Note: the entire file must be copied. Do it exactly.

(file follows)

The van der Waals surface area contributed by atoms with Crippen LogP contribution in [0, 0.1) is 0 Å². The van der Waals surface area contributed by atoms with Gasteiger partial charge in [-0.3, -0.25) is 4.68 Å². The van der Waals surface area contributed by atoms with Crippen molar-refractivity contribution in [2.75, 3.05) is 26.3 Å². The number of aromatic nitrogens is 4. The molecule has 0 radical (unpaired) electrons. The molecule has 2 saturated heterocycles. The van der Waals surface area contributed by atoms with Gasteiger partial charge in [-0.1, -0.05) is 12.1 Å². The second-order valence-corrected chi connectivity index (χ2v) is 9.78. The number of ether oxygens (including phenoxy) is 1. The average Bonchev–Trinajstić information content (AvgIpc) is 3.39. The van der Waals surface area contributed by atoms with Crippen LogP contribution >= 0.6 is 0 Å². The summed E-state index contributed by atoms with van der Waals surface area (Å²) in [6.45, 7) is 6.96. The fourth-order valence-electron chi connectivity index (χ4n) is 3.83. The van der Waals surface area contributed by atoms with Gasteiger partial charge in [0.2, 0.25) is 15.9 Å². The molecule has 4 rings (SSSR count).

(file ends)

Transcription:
The van der Waals surface area contributed by atoms with Crippen LogP contribution in [0, 0.1) is 0 Å². The van der Waals surface area contributed by atoms with Gasteiger partial charge in [-0.3, -0.25) is 4.68 Å². The van der Waals surface area contributed by atoms with Crippen molar-refractivity contribution in [2.75, 3.05) is 26.3 Å². The number of aromatic nitrogens is 4. The molecule has 0 radical (unpaired) electrons. The molecule has 2 saturated heterocycles. The van der Waals surface area contributed by atoms with Gasteiger partial charge in [-0.1, -0.05) is 12.1 Å². The second-order valence-corrected chi connectivity index (χ2v) is 9.78. The number of ether oxygens (including phenoxy) is 1. The average Bonchev–Trinajstić information content (AvgIpc) is 3.39. The van der Waals surface area contributed by atoms with Crippen LogP contribution >= 0.6 is 0 Å². The summed E-state index contributed by atoms with van der Waals surface area (Å²) in [6.45, 7) is 6.96. The fourth-order valence-electron chi connectivity index (χ4n) is 3.83. The van der Waals surface area contributed by atoms with Gasteiger partial charge in [0.2, 0.25) is 15.9 Å². The molecule has 4 rings (SSSR count).